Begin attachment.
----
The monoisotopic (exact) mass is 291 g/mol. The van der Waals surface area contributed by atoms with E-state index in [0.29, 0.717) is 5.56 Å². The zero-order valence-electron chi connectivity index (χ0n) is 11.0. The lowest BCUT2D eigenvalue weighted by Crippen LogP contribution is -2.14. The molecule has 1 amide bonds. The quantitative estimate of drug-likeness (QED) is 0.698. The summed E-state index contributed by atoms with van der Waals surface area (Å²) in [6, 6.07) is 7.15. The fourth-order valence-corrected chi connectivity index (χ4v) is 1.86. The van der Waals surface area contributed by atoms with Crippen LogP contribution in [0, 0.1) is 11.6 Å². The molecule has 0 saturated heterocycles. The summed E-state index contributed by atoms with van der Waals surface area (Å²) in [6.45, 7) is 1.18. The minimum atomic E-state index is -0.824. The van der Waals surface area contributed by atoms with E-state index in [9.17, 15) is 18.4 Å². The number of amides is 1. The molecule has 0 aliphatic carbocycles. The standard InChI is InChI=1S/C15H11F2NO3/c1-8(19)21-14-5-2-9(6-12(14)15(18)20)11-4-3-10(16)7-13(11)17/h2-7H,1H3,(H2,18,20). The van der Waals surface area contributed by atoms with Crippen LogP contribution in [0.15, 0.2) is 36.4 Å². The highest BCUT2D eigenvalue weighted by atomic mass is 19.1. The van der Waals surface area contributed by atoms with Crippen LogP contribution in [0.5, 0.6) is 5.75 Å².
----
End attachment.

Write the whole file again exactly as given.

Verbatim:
The monoisotopic (exact) mass is 291 g/mol. The van der Waals surface area contributed by atoms with E-state index in [0.29, 0.717) is 5.56 Å². The zero-order valence-electron chi connectivity index (χ0n) is 11.0. The lowest BCUT2D eigenvalue weighted by Crippen LogP contribution is -2.14. The molecule has 1 amide bonds. The quantitative estimate of drug-likeness (QED) is 0.698. The summed E-state index contributed by atoms with van der Waals surface area (Å²) in [6, 6.07) is 7.15. The fourth-order valence-corrected chi connectivity index (χ4v) is 1.86. The van der Waals surface area contributed by atoms with Crippen LogP contribution in [0, 0.1) is 11.6 Å². The molecule has 0 saturated heterocycles. The summed E-state index contributed by atoms with van der Waals surface area (Å²) in [6.45, 7) is 1.18. The minimum atomic E-state index is -0.824. The van der Waals surface area contributed by atoms with E-state index in [9.17, 15) is 18.4 Å². The number of amides is 1. The molecule has 0 aliphatic carbocycles. The standard InChI is InChI=1S/C15H11F2NO3/c1-8(19)21-14-5-2-9(6-12(14)15(18)20)11-4-3-10(16)7-13(11)17/h2-7H,1H3,(H2,18,20). The van der Waals surface area contributed by atoms with Crippen LogP contribution in [0.15, 0.2) is 36.4 Å². The highest BCUT2D eigenvalue weighted by atomic mass is 19.1. The van der Waals surface area contributed by atoms with Crippen LogP contribution in [0.5, 0.6) is 5.75 Å².